Then, the material gases are blown out through the gas blow outlet 906, and flow inside the film forming chamber 912 toward the right as viewed in the drawing, the chamber being surrounded by the high-frequency electrode 901 and the web 902. Then the gases flow downward from the right end of the discharge space 912 and exhausted outside the doped layer forming chamber 900 by means of a vacuum pump through the exhaust duct 907.

In the apparatus shown in FIG. 8, the web 834 is passed through the gas gates 810 to 813, and magnetically attracted by the magnet rollers 836 to 848 so as to be hung down. In the region shown in FIG. 11, the web is passed through the gas gate 909 in such a state that it is passed through the discharge space 912 and is again hung down with the magnet roller 908. Then, the web is transported through the transport path as shown in FIG. 8.

Of all the magnet rollers 836 to 848, the magnet rollers 838, 841 to 843 and 846 provided over the top of the discharge boxes 851 to 853, respectively, each employ the bobbin type magnet roller according to the present invention.

The action of the magnet roller according to the present invention operates will be described with reference to FIG. 7.

As shown in FIG. 7, the web 104 cooled to room temperature by the gas gate (not shown) is transported into the film forming chamber in the state that its transverse sectional shape is substantially flat. Next, before the web enters into the discharge space 102, it is heated to a desired temperature. Because of its thermal expansion at this time, the web spontaneously deforms into irregular waves whose transverse sectional shape varies every moment, to cause scratches on the film forming surface and a decrease in yield and also make discharge stability poor.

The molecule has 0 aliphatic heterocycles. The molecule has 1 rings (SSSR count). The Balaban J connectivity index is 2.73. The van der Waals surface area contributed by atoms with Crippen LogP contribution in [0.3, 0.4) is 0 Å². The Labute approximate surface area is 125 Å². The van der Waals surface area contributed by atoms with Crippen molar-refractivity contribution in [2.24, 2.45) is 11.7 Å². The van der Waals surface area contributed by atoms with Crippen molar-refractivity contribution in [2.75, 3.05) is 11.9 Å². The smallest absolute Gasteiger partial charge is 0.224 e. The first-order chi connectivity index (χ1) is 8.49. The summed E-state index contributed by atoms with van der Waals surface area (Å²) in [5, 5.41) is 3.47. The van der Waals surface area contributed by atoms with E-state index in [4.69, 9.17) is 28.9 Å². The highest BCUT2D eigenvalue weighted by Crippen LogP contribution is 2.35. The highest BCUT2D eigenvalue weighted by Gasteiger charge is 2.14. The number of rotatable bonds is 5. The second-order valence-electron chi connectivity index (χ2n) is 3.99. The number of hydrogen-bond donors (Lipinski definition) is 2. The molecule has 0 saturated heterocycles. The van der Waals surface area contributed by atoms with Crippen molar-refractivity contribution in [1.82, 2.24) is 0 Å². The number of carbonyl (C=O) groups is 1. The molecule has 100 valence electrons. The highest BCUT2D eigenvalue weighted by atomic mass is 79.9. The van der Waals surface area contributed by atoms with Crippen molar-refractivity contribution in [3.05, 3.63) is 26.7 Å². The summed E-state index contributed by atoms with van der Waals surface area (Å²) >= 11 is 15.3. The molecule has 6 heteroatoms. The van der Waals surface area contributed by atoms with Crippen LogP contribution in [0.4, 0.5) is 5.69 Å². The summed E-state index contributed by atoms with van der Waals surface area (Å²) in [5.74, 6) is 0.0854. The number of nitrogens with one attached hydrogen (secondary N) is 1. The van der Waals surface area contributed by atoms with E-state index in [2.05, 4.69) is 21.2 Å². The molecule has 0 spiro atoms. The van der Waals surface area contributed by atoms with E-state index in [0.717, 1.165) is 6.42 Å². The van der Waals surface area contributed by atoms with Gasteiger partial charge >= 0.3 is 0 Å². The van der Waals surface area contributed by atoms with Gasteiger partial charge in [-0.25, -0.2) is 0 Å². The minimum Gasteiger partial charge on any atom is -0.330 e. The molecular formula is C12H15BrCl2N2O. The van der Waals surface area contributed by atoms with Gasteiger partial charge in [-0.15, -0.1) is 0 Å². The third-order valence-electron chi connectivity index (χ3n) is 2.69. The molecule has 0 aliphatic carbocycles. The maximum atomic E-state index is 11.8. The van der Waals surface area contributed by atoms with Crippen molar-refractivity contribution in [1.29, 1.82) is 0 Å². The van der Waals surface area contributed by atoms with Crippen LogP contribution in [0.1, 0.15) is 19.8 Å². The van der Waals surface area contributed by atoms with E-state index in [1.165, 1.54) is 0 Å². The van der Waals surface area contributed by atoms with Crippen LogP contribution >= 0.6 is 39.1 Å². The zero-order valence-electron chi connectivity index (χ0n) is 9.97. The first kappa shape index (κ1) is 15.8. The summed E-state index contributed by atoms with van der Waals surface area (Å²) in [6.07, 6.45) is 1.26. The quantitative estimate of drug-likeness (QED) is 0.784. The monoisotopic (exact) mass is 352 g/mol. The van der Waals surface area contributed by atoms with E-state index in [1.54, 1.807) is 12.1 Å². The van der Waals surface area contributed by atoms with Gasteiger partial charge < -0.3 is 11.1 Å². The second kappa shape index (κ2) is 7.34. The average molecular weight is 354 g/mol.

Now, the barrel type magnet roller 106 is provided on the inlet side and outlet side of the discharge space 102 so that the transverse sectional shape of the web 104 is forcedly curved to form an upward convex, oval curve to thereby maintain a constant shape free of any changes occurring every moment. At the same time, the discharge box 102 is upward convexly curved in its external shape of the top, and its top opening is made to have an upward convex, curved surface so as to be fit along the curved web 104. Thus, the gap between the web and the discharge box opening can be made narrower, whereby the plasma can be enclosed at a high proportion to bring about an improvement in discharge stability.

At this stage, the web is also more elongated on the film forming surface side than the film forming back side, and hence the thin film formed thereon tends to be compressed when, e.g., the web 104 is cooled to room temperature to return to substantially a flat state after film formation has been completed through the discharge space. Accordingly, the convexly curved, barrel type roller, used when the web 104 has a smaller expansion coefficient than the thin film, can decrease the stress applied to the thin film, and can be expected to bring about an advantage that the film separation occurs less. Also, the concavely curved, bobbin type roller, used when the web has reversely a larger expansion coefficient than the thin film, can be expected to bring about a similar advantage.